a symphony in steel and wool?
It occurrs to me that my initial, lycra-clad roadie mania (I blame the marketing people, personally!), is kind of at odds with the cycling I do. You know how it is. You buy a new bike, and the loud, red, black and white coloured road bike aesthetic hits you in the face. The associations with testosterone-fueled Tour riders, speed, and a general arrogant superiority over other road users are all powerful signifiers as far as modern-day cycling goes.
I guess it’s the ‘Formula 1’ effect – increasing levels of technology sets a kind of unspoken, but powerful, benchmark in your head and you feel, like a small boy in the playground, that unless you wear the latest carbon-soled white shoes and the gaudiest team kit (remember the Man Utd shirt pricing scandal?), and ride the bike that drips with the most carbon fibre, you are simply a weak, limp and pathetic excuse for a cyclist – a sad failure unworthy of the term.
You see, after an initial surge of such feeling myself, I have undergone a slow but sure conversion to a state of mind that can best be summarised as ‘old is cool’. First, I fell out with the SPD pedals and road shoes. Nothing particularly bad about cleats, though, it was just a personal preference. I plumped instead for a pair of Japanese track pedals, replete with Christophe leather toe straps and a pair of well-documented quoc pham retro road shoes.
Then, as time has gone on, I have found that my SKS raceblades have kind of stayed put, as opposed to being whipped off at every opportunity in order to give the bike its ‘pared down racer’ look once again. Let’s be honest, it rains in this country. Mudguards are a good thing. Finally, I have now done the first couple of rides on my lovely Brooks B17 Narrow saddle, which has usurped a hi-tech Specialized Alias. I guess you call it getting old.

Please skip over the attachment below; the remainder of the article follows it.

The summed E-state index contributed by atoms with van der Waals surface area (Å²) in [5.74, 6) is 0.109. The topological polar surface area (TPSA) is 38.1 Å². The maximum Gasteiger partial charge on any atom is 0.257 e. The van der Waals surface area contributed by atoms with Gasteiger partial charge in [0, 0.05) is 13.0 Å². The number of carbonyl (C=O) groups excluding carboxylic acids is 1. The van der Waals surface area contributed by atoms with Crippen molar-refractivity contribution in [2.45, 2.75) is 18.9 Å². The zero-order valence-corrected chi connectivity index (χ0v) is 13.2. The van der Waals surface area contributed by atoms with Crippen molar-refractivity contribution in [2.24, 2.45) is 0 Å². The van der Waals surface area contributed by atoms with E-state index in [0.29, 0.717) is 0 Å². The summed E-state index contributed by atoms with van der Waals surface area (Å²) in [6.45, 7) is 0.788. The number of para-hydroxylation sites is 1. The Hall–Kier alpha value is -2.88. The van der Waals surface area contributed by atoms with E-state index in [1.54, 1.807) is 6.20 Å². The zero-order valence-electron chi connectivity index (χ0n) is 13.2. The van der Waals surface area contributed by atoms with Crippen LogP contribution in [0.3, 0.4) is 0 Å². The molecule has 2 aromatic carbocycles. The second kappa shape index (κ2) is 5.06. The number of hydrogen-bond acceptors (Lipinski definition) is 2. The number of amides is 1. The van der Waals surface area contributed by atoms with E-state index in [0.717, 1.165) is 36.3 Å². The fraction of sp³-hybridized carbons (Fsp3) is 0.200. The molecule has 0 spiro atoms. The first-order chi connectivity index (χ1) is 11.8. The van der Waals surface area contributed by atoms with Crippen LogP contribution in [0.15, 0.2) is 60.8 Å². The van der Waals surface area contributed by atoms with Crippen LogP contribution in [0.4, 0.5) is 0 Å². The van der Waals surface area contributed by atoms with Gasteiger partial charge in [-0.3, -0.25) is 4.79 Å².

So, as the bike is currently rigged up on the turbo trainer due to the weather, I also took the opportunity to take the wheels in to the LBS in order to get them trued up. This is a skill I have not tried, as the very concept of wheel truing makes about as much sense to me as the triple dative case in a Swedish verb. And, whilst browsing at said LBS, as is my wont, I saw bike after carbon bike dripping in ultra-lightweight goodies. And I thought to myself ‘No. This is not, for me, the way forward’.
So, my particular shining path has directed me towards an Audax-style of bike. It’s a kind of bike that, when funds allow, I shall enjoy specifying. What is it that I’m looking for?
Well, as I stated when I opened this particular post, my kind of riding is not competitive. I don’t time trial or even race generally. I cycle mostly alone, and try to cycle all year round when possible. This means a variety of weathers and road conditions, and a delicate carbon road bike with fragile wheels doesn’t really look as tempting a proposition on the wet roads of Suffolk as it may on the Col de Tourmalet. A more laid back frame geometry would suit, I think, as handling again isn’t a key consideration. And while my present road steed is hydroformed aluminum with a carbon fork, I yearn for steel. I have a reynolds 531 framed steel bike which rides beautifully, and I’m after something similar for my road set up. And you know something else? Well France and Italy are no doubt steeped in cycling folklore and history, but I really fancy an English-built machine. Ok, Taiwan is probably where the frame is actually drawn, cut and brazed unless you are prepared to shell out serious money, but at least something assembled and supplied in this country would be nice. I guess the ability to extend the bike into a light tourer would be a good thing too.
So, as I have expressed before, I’m looking longingly at a Thorn Audax with Ultegra spec. A truly gorgeous bike, with the ability to become a tourer if needed, this looks like the kind of machine to provide the kind of all-day comfort that I’m beginning to realise I wanted all along. And a cobalt blue one would look very nice with my recently purchased togs from Shutt VR (I don’t go for Rapha, unless they should decide at some point to flow me review items!). Again, a practical, low-key English look, made crucially of wool as opposed to sticky lycra, they seem to fill the gap between the high end stuff and the tacky team kits nicely. I shan’t elaborate on this gear at thew moment, but at the weekend, assuming it arrives, I shall dedicate a post to the reviewing of it. That obviously includes joining their group on facebook, of course, as is the requirement in the modern age….